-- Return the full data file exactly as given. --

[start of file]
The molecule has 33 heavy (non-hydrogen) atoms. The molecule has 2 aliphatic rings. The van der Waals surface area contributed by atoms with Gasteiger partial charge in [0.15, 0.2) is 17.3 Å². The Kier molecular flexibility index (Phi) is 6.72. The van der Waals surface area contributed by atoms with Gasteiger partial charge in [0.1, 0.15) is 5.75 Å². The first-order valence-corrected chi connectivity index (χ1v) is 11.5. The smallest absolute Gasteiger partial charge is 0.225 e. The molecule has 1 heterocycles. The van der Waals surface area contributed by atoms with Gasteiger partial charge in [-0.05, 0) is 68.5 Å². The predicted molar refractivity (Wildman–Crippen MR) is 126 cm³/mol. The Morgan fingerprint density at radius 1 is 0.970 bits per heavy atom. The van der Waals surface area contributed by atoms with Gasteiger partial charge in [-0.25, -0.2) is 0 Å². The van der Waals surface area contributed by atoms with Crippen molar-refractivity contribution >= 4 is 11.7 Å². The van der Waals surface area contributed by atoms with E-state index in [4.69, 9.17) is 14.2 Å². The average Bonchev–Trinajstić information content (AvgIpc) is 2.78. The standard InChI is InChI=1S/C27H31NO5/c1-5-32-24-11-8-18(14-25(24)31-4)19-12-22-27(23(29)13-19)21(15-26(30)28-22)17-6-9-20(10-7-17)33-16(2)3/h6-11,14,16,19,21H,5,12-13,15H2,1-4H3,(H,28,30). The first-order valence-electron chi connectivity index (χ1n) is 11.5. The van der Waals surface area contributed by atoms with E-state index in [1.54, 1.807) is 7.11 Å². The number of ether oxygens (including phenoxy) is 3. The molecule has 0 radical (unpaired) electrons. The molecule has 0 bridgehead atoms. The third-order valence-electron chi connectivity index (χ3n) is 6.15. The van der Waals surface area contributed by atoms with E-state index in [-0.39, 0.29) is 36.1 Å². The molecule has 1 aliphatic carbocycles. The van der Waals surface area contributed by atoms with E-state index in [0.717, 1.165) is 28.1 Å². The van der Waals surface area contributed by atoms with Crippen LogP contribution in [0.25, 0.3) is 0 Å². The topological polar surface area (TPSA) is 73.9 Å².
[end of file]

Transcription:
The molecule has 33 heavy (non-hydrogen) atoms. The molecule has 2 aliphatic rings. The van der Waals surface area contributed by atoms with Gasteiger partial charge in [0.15, 0.2) is 17.3 Å². The Kier molecular flexibility index (Phi) is 6.72. The van der Waals surface area contributed by atoms with Gasteiger partial charge in [0.1, 0.15) is 5.75 Å². The first-order valence-corrected chi connectivity index (χ1v) is 11.5. The smallest absolute Gasteiger partial charge is 0.225 e. The molecule has 1 heterocycles. The van der Waals surface area contributed by atoms with Gasteiger partial charge in [-0.05, 0) is 68.5 Å². The predicted molar refractivity (Wildman–Crippen MR) is 126 cm³/mol. The Morgan fingerprint density at radius 1 is 0.970 bits per heavy atom. The van der Waals surface area contributed by atoms with Gasteiger partial charge in [-0.25, -0.2) is 0 Å². The van der Waals surface area contributed by atoms with Crippen molar-refractivity contribution >= 4 is 11.7 Å². The van der Waals surface area contributed by atoms with E-state index in [4.69, 9.17) is 14.2 Å². The average Bonchev–Trinajstić information content (AvgIpc) is 2.78. The standard InChI is InChI=1S/C27H31NO5/c1-5-32-24-11-8-18(14-25(24)31-4)19-12-22-27(23(29)13-19)21(15-26(30)28-22)17-6-9-20(10-7-17)33-16(2)3/h6-11,14,16,19,21H,5,12-13,15H2,1-4H3,(H,28,30). The first-order valence-electron chi connectivity index (χ1n) is 11.5. The van der Waals surface area contributed by atoms with E-state index in [1.54, 1.807) is 7.11 Å². The number of ether oxygens (including phenoxy) is 3. The molecule has 0 radical (unpaired) electrons. The molecule has 0 bridgehead atoms. The third-order valence-electron chi connectivity index (χ3n) is 6.15. The van der Waals surface area contributed by atoms with E-state index in [-0.39, 0.29) is 36.1 Å². The molecule has 1 aliphatic carbocycles. The van der Waals surface area contributed by atoms with E-state index in [0.717, 1.165) is 28.1 Å². The van der Waals surface area contributed by atoms with Crippen LogP contribution in [0.25, 0.3) is 0 Å². The topological polar surface area (TPSA) is 73.9 Å².